The Platts JKM for LNG cargoes delivered in May ended the Asian trading week down 5 cents at $4.25/MMBtu Friday, following recent results from sell tenders in the Asia Pacific.
Sell tenders from both Papua New Guinea LNG's and Donggi Senoro's were heard to have drawn limited interest from buyers, particularly from North Asia.
The tender from Papua New Guinea for a late May delivered cargo was also heard to have only been offered to buyers with existing relationships to the project, further limiting the pool of participants.
PNG LNG's sell tender was heard awarded to a term offtaker on a delivered ex-ship basis in the low-$4s/MMBtu. A couple of traders said the price was around $4.20/MMBtu, although this was unconfirmed.
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Taiwan's CPC is a term offtaker from the project, and was heard looking for a May cargo in a buy tender that closed earlier this week. But the award results were unclear.
Meanwhile, initial reports from Indonesia's Donggi Senoro tender, for two cargoes delivered within the May-June window, was that it had been awarded to a portfolio player in the low $4s/MMBtu DES, several sources said. However, it was unclear how many of the cargoes had been awarded.
The recent sale of Petrobras' Gladstone LNG cargo loaded aboard the Cool Runner to a buyer in the Middle East also indicated the weak demand from North Asia as cargoes originating in the Asia Pacific were having to be sold out of the region.
Demand remained centered in the Middle East and India, with buyers in the Middle East expected to have incremental summer demand over the next few months.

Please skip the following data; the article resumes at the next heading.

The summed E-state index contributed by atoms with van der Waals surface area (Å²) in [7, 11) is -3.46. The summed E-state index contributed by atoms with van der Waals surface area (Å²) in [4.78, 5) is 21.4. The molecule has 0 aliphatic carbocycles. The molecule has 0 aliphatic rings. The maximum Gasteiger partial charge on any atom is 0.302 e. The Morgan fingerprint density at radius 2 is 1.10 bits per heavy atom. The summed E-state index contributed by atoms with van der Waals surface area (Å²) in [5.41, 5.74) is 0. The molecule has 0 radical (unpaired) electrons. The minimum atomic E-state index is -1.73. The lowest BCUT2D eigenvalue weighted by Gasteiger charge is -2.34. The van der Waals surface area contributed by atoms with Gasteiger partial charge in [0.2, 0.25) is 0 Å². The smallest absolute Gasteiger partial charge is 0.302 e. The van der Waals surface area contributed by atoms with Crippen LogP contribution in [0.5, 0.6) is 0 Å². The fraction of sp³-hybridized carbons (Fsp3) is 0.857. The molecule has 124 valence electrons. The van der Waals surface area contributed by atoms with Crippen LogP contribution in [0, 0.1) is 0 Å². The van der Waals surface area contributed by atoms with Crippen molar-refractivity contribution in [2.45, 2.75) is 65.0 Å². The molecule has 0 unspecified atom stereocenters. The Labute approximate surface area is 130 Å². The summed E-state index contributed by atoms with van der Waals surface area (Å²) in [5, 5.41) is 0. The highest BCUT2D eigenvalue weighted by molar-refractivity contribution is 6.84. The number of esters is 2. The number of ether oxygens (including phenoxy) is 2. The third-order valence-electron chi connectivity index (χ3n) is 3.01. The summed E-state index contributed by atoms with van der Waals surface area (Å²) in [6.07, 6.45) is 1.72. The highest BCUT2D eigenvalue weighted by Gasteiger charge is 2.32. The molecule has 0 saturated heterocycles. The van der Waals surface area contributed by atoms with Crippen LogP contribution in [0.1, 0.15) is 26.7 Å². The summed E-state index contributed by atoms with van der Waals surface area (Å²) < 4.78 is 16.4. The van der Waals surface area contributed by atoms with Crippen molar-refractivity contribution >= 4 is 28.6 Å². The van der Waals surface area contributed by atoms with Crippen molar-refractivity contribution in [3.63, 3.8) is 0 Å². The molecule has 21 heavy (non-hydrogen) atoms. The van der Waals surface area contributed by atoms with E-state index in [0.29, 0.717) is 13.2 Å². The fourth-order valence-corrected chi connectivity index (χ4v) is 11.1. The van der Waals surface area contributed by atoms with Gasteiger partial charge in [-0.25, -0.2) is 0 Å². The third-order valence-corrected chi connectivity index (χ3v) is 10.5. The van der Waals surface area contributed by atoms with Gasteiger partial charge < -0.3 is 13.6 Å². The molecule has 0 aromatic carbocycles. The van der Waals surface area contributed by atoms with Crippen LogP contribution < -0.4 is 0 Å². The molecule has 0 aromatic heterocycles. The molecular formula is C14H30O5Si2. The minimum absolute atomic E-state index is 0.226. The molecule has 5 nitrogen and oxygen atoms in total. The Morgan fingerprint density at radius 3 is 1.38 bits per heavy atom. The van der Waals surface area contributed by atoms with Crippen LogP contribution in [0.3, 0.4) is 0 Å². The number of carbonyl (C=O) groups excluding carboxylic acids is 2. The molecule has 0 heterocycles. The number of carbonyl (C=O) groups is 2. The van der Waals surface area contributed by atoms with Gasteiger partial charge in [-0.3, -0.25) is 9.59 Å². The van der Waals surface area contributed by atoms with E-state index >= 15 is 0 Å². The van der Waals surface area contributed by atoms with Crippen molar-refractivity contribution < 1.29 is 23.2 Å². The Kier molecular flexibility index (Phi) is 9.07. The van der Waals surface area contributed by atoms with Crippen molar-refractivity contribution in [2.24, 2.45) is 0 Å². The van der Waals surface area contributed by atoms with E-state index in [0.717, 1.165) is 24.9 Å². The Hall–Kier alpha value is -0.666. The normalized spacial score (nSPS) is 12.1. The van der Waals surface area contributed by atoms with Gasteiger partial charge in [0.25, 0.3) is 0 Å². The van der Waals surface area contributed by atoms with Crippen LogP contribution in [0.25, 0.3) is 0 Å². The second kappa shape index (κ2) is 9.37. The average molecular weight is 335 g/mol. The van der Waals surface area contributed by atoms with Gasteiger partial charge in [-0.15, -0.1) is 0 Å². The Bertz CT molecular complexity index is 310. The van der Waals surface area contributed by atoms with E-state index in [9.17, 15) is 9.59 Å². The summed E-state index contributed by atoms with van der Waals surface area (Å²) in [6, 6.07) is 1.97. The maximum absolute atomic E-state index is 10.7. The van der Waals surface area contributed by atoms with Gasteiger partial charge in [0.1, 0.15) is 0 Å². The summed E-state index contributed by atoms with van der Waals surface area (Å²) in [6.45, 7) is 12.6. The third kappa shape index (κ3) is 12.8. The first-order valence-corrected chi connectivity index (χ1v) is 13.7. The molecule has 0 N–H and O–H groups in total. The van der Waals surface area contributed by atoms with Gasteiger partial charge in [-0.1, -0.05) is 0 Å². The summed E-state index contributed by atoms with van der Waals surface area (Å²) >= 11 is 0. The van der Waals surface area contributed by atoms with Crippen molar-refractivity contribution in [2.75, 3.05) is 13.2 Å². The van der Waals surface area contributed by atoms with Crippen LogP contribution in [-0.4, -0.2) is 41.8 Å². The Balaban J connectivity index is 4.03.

Meanwhile, Indian companies continued to absorb spare volumes from the spot market, despite the resolution of the Petronet and Rasgas contract, which had led many to believe Indian spot demand would disappear in 2016.
India's Gail showed that Indian demand was still very much alive, issuing a tender Thursday seeking four cargoes for April, May and June delivery. The tender closes April 1, with validity till April 4.
But although North Asian demand remained subdued, availability of cargoes being offered was also limited as sellers held back on marketing volumes that they had submitted into buy tenders in the Atlantic.
Sources were expecting additional volumes from unsuccessful sellers into the Argentina and Mexico buy tenders to eventually be offered in the spot market.
Underlying sentiment also seemed to remain bearish further out, on the prospects of additional supply from new LNG projects hitting the market.
The Angola LNG liquefaction facility, which has been shut since April 2014, may come back online by the end of this month, sources said.
Initial indications that the plant startup was imminent were shown by ship data, as the Sonangol Sambizanga was moving back to Angola LNG's plant in Soyo.
The vessel would most likely arrive at the terminal on April 15 according to the captain's entry, cFlow, Platts trade flow software, showed. But it was unclear whether the plant would have a full cargo stored in tank to load once the vessel arrived.
In other news, Clean Ocean, which loaded a second cargo from the Cheniere-operated Sabine Pass LNG export plant in Louisiana and left on March 15, was on course to arrive in the Middle East or Asia.
--Max Gostelow, email@example.com
--Edited by Jeremy Lovell, firstname.lastname@example.org